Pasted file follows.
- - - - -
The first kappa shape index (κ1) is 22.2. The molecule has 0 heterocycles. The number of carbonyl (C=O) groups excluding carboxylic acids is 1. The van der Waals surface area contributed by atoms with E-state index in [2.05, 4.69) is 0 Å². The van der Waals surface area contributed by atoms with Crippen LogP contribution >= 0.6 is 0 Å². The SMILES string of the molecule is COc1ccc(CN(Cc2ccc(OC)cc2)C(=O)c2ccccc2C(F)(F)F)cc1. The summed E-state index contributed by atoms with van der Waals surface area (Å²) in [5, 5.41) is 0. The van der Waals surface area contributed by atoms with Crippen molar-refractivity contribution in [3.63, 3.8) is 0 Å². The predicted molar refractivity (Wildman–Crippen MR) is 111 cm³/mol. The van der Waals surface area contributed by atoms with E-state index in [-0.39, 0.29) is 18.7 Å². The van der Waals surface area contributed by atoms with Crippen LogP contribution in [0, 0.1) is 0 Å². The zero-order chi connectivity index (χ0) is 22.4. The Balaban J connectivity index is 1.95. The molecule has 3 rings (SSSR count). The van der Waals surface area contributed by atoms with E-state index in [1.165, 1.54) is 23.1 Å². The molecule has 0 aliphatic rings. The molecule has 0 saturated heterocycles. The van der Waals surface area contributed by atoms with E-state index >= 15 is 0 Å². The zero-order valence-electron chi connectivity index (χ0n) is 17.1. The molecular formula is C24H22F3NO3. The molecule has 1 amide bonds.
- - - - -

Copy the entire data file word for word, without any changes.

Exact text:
The first kappa shape index (κ1) is 22.2. The molecule has 0 heterocycles. The number of carbonyl (C=O) groups excluding carboxylic acids is 1. The van der Waals surface area contributed by atoms with E-state index in [2.05, 4.69) is 0 Å². The van der Waals surface area contributed by atoms with Crippen LogP contribution >= 0.6 is 0 Å². The SMILES string of the molecule is COc1ccc(CN(Cc2ccc(OC)cc2)C(=O)c2ccccc2C(F)(F)F)cc1. The summed E-state index contributed by atoms with van der Waals surface area (Å²) in [5, 5.41) is 0. The van der Waals surface area contributed by atoms with Crippen molar-refractivity contribution in [3.63, 3.8) is 0 Å². The predicted molar refractivity (Wildman–Crippen MR) is 111 cm³/mol. The van der Waals surface area contributed by atoms with E-state index in [-0.39, 0.29) is 18.7 Å². The van der Waals surface area contributed by atoms with Crippen LogP contribution in [0, 0.1) is 0 Å². The zero-order chi connectivity index (χ0) is 22.4. The Balaban J connectivity index is 1.95. The molecule has 3 rings (SSSR count). The van der Waals surface area contributed by atoms with E-state index in [1.165, 1.54) is 23.1 Å². The molecule has 0 aliphatic rings. The molecule has 0 saturated heterocycles. The van der Waals surface area contributed by atoms with E-state index >= 15 is 0 Å². The zero-order valence-electron chi connectivity index (χ0n) is 17.1. The molecular formula is C24H22F3NO3. The molecule has 1 amide bonds.